On Orange Crush, the theme of war on the Green album takes a literal turn and further explores the subject of Communism first addressed on Exhuming McCarthy.  The US government viewed its involvement in the Vietnam War as a way of preventing a Communist takeover of South Vietnam.  This was part of a wider containment policy, with the stated aim of stopping the spread of communism.  The North Vietnamese and the Viet Cong were fighting to reunify Vietnam under communist rule.  They viewed the conflict as a colonial war, fought initially against forces from France and then America, and later against South Vietnam.

Of Orange Crush’s lyrical content, the song opens with its chorus and the reoccurring motif “Follow me, don’t follow me”, referring to the frequent situations in the Vietnam War where one soldier was sent ahead of his troop in order to check for danger or ambush.  “Follow me”, therefore, is a cue for the troops behind the leading soldier to advance on his position.  Alternatively, the command “don’t follow me” means to cease movement and observe.

The lyric “I’ve got my spine, I’ve got my orange crush” refers to the assurance that soldiers fighting in Vietnam were given that Agent Orange would have no effect on them.  However, on returning home, the soldiers experienced an array of illnesses ranging from several forms of cancer to their wives suffering miscarriages.  Another effect of Agent Orange was Spina Bifida in the children of soldiers exposed to the chemical.  Therefore, in this line, the soldier says “I’ve got my spine”, believing that he is unaffected by the chemical and that his children won’t be affected either.  With the lyric “I’ve got my orange crush”, the soldier may also be referring to the ability to call upon air attack measures in the event that whilst being sent ahead of his troop, he runs into trouble.

The following line, “Collar me, don’t collar me” is a further reference to Spina Bifida.  The deformation of their spine caused by their fathers’ exposure to Agent Orange meant that they were often required to wear a special brace, or “collar”.  This line refers to the uncertainty of deformation and the fact that the father of the deformed child was unsure about the negative effects of the chemical.

“We are agents of the free” is a play on the word ‘agent’ in Agent Orange but also alludes to the American ideology of spreading democracy throughout the world.  The Vietnam Conflict was a war against Communism and this line finds the soldier taking the stance of somebody freeing the Vietnamese from the evils of Communism.

In the line “I’ve had my fun and now it’s time to serve your conscience overseas”, we find the soldier telling of how after having his fun playing football whilst living in Suburbia and living the American Dream, he now feels it is his duty to serve his country in the war.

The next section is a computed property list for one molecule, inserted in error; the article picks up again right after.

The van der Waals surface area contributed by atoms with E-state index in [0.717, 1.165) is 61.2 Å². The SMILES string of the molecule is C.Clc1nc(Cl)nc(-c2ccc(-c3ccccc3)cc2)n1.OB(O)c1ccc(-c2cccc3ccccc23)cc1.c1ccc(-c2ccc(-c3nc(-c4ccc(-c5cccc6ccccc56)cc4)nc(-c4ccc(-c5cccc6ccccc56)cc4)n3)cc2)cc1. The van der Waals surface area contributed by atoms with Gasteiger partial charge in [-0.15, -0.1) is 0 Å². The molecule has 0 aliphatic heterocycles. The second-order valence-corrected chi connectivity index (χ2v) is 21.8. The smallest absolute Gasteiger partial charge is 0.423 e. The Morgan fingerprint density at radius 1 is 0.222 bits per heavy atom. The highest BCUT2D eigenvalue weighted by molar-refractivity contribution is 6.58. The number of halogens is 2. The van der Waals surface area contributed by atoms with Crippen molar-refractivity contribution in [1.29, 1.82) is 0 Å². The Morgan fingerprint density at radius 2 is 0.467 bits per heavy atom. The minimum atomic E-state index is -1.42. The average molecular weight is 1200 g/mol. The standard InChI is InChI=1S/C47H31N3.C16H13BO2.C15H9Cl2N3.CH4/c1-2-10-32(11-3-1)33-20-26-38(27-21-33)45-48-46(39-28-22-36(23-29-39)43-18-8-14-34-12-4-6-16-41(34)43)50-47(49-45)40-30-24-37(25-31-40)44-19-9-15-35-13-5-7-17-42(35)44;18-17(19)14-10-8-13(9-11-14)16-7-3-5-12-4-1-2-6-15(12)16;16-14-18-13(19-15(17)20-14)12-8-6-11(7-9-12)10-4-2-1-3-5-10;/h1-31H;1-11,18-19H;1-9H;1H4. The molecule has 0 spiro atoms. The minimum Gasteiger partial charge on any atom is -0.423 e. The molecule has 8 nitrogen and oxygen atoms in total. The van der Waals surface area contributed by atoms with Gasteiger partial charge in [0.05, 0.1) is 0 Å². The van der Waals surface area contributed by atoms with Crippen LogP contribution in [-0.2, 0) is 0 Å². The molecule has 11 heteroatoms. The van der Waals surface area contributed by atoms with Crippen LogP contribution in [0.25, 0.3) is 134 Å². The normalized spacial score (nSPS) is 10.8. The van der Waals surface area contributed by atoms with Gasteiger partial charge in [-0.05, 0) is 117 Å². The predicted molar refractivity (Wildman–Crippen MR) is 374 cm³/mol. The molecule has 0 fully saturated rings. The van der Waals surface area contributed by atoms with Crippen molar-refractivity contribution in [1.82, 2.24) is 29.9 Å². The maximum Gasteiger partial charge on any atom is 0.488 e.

Following this, “Over me, not over me” finds the soldier on the battlefield intoning that he hopes the pilot of the aircraft above him to drop the Agent Orange further ahead of him as opposed to on top of him.  The next line, “Coming in fast, over me” refers to the aircraft about to deploy the chemical flying quickly above him.

After two choruses, the first line of the verse, “High on the booze, In a tent” tells of how the soldier and his comrades pass the time in their tent drinking, whilst the following line, “Paved with blood” adds a dark twist, with the tent most probably being covered in blood from the fighting.  In this verse, the soldiers repress the atrocities that they have seen on the battlefield by finding enjoyment in alcohol.  The “Nine inch howl” that the soldier refers to is the sound of artillery firing, with “nine inch” being the artillery barrels.  In the following line, “Brave the night”, the soldier is hoping to make it through the night as the Viet Cong were known for setting traps and ambushes, whilst “Chopper comin’ in, you hope” refers to the soldier hoping for a helicopter (“chopper”) to come in and take him home, away from the battle.

The songs middle section is spoken by Stipe through a megaphone, an element of the song which worked to great effect when played live.  The singer has said that this part of the song is merely a series of random thoughts sewn together.  Despite Stipe’s assertion that these lines are nonsense, they do have significant connections to war, and specifically Vietnam.

Trying to make some sort of sense of the middle section, these lines appear to tell the story of the soldier arriving in Vietnam and being lost in a strange land (“We would circle and we’d circle and we’d circle”); fixing the army vehicles ready or warfare (“Stacked up all the trucks and jacked up and our wheels”); enjoying the beauty of Vietnam whilst not fighting (“It’s just like heaven here”) and finally heading home in the helicopter (“Then this whirlybird that I headed for, I had my goggles pulled off”), realising that after so long in Vietnam, he now knew the place like the back of his hand (“I knew every back road and every truck stop”).  Alternatively, If we were simply to see these lines as nonsense as Stipe suggests, they could be seen to denote the soldier suffering from shellshock, which is likely to cause him to have random flashbacks and mutter random occurrences.

The megaphone used in Orange Crush could be seen as significant to the subject matter of war in the song, perhaps being an allusion to the amplification of commands given over the noise of the battlefield or, more likely, to the way in which if negotiations between countries or parties are held through press releases and announcements, they are termed ‘megaphone diplomacy’.  The aim of ‘megaphone diplomacy’ is to force the other party into adopting a desired position.